The stash was found within a day. A man by the name of Mike Teague from Vancouver, Washington had wasted no time in finding the Stuff and logging the find on the website. He further demonstrated his enthusiasm for the new game on May 8th by starting a cache logging website. Soon a mailing list was started that grew as the number of half-buried, trinket-storing containers grew. On May 30th the participants of The Great American GPS Stash Hunt decided that they weren’t comfortable romping through the woods looking for a “stash.” They started calling their hidden treasures geocaches.

Ten years after Ulmer’s first geocache 5 million geocachers around the world have logged more than 1.3 million caches on multiple websites. When the hobby celebrated its 10th anniversary last year there were nearly 600 separate commemorative events on six different continents – geocaching on Antarctica is one thing, partying there is another. More than 350 of those events were in the US. Geocaching has been covered by tons of local and online media and a few major ones. The Washington Post recently ran a TechCrunch article about the GeoMate Jr., a GPS device made simple so that five year olds with geocaching aspirations can join the fun. Much of the time, however, the hobby makes headlines because some non-geoacher mistook an oddly-placed ammo box of trinkets as something dangerous. Go figure.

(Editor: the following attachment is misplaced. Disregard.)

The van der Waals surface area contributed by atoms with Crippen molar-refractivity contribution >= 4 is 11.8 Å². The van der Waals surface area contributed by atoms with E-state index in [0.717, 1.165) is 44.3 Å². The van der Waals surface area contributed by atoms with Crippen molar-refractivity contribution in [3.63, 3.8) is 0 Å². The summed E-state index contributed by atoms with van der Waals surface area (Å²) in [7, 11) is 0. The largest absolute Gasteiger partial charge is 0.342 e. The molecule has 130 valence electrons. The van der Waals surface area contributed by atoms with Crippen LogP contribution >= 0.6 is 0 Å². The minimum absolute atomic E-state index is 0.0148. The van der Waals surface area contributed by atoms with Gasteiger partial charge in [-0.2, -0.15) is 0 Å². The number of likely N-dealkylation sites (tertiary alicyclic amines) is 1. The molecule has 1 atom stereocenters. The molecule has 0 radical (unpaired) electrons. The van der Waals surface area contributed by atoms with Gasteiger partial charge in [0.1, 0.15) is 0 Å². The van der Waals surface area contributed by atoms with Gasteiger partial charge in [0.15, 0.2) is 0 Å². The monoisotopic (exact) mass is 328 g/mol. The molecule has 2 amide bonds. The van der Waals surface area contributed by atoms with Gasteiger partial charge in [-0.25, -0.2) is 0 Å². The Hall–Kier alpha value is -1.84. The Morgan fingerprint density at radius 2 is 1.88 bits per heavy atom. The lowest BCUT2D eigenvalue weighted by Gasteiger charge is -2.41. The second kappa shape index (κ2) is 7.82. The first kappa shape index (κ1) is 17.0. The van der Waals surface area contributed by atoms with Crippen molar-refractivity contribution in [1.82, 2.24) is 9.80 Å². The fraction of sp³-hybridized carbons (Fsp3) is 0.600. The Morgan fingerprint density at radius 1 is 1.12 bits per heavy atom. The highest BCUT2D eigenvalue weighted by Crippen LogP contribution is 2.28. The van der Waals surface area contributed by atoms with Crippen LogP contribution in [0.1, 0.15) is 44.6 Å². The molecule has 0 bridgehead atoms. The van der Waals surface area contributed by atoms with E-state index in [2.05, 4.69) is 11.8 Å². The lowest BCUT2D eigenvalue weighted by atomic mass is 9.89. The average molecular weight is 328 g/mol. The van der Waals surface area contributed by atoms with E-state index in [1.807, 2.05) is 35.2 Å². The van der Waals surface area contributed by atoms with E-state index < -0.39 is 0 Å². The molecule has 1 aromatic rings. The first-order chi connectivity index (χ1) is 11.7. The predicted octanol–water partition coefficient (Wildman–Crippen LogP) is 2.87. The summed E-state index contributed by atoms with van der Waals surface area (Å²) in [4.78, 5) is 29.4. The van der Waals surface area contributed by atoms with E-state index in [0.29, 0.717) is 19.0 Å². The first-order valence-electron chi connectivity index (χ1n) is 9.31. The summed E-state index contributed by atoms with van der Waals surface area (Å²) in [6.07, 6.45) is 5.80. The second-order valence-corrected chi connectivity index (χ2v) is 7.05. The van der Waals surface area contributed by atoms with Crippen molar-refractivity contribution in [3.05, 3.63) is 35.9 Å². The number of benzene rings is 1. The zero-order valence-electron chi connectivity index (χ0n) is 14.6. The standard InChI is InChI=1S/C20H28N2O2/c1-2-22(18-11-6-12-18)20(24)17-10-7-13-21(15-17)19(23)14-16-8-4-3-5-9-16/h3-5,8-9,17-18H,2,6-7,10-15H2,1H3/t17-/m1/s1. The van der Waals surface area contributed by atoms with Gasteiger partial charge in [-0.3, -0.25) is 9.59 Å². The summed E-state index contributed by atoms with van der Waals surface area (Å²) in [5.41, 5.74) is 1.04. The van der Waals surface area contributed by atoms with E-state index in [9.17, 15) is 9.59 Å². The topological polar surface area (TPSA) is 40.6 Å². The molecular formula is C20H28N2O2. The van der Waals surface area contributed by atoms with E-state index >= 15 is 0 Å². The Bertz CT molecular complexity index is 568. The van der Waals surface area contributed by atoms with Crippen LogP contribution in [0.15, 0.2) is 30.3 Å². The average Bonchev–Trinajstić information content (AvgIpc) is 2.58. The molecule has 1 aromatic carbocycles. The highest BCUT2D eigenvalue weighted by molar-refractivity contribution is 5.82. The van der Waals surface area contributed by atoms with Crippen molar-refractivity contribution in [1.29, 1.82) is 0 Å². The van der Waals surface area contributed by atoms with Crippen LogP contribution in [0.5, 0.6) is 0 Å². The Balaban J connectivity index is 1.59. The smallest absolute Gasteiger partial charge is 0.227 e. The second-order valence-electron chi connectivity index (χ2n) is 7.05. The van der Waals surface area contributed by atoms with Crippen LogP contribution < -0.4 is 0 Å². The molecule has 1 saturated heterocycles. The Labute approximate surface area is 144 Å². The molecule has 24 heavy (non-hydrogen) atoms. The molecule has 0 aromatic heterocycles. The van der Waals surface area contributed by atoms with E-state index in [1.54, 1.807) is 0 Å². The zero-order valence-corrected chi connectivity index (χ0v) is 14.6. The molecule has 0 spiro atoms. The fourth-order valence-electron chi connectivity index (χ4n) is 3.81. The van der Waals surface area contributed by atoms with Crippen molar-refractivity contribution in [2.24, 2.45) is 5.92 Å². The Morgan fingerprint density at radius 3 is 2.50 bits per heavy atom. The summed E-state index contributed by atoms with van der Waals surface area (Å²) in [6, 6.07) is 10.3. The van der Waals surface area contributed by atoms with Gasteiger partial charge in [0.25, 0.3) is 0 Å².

So what’s so interesting about finding a slingshot? PRNewswire quotes Bryan Roth, one of the co-founders of geocaching.com, the global online headquarters: “People love treasure hunts. Just look at the popularity of the ‘Pirates of the Carribean’ and ‘Indiana Jones’ movies. …we’re able to deliver treasure hunting to everyone in a way that combines technology, outdoor recreation and a global community.” And, with a one-time cost of the GPS at about $100 it’s about as cheap as hobbies come. Says Roth, “Geocaching is accessible to everyone.” It gets even cheaper if you have an iPhone and maybe even more fun. The Geocaching app costs just $10 and locates the nearest geocache wherever you are with the push of a button.